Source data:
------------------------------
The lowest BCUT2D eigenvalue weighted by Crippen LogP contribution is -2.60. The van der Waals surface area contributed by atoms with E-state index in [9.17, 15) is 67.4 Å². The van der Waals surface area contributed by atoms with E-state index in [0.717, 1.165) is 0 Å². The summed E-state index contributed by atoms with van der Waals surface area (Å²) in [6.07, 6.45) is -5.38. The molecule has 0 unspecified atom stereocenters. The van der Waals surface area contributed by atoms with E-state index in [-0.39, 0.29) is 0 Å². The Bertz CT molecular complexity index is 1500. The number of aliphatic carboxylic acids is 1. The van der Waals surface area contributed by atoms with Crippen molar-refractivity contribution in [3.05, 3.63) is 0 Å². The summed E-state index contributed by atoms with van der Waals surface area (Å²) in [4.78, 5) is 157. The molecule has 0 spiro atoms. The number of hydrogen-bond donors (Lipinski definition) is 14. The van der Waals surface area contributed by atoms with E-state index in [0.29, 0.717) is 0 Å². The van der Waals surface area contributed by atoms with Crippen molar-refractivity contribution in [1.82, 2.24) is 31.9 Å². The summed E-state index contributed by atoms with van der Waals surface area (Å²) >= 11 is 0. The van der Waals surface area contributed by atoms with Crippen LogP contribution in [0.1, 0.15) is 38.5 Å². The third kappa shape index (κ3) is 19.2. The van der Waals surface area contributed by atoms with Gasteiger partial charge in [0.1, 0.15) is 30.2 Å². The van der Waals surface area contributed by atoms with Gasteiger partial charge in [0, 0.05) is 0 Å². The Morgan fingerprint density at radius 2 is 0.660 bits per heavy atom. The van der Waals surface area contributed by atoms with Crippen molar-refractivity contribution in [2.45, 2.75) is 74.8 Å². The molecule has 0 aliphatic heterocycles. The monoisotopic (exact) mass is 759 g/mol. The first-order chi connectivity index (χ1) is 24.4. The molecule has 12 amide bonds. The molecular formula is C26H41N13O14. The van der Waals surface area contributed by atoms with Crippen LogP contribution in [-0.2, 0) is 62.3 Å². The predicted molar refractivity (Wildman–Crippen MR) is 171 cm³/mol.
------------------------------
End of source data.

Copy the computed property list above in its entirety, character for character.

The lowest BCUT2D eigenvalue weighted by Crippen LogP contribution is -2.60. The van der Waals surface area contributed by atoms with E-state index in [9.17, 15) is 67.4 Å². The van der Waals surface area contributed by atoms with E-state index in [0.717, 1.165) is 0 Å². The summed E-state index contributed by atoms with van der Waals surface area (Å²) in [6.07, 6.45) is -5.38. The molecule has 0 unspecified atom stereocenters. The van der Waals surface area contributed by atoms with E-state index in [-0.39, 0.29) is 0 Å². The Bertz CT molecular complexity index is 1500. The number of aliphatic carboxylic acids is 1. The van der Waals surface area contributed by atoms with Crippen molar-refractivity contribution in [3.05, 3.63) is 0 Å². The summed E-state index contributed by atoms with van der Waals surface area (Å²) in [4.78, 5) is 157. The molecule has 0 spiro atoms. The number of hydrogen-bond donors (Lipinski definition) is 14. The van der Waals surface area contributed by atoms with E-state index in [0.29, 0.717) is 0 Å². The van der Waals surface area contributed by atoms with Crippen molar-refractivity contribution in [1.82, 2.24) is 31.9 Å². The summed E-state index contributed by atoms with van der Waals surface area (Å²) >= 11 is 0. The van der Waals surface area contributed by atoms with Crippen LogP contribution in [0.1, 0.15) is 38.5 Å². The third kappa shape index (κ3) is 19.2. The van der Waals surface area contributed by atoms with Gasteiger partial charge in [0.1, 0.15) is 30.2 Å². The van der Waals surface area contributed by atoms with Gasteiger partial charge in [0, 0.05) is 0 Å². The Morgan fingerprint density at radius 2 is 0.660 bits per heavy atom. The van der Waals surface area contributed by atoms with Crippen molar-refractivity contribution in [2.45, 2.75) is 74.8 Å². The molecule has 0 aliphatic heterocycles. The monoisotopic (exact) mass is 759 g/mol. The first-order chi connectivity index (χ1) is 24.4. The molecule has 12 amide bonds. The molecular formula is C26H41N13O14. The van der Waals surface area contributed by atoms with Crippen LogP contribution in [-0.2, 0) is 62.3 Å². The predicted molar refractivity (Wildman–Crippen MR) is 171 cm³/mol.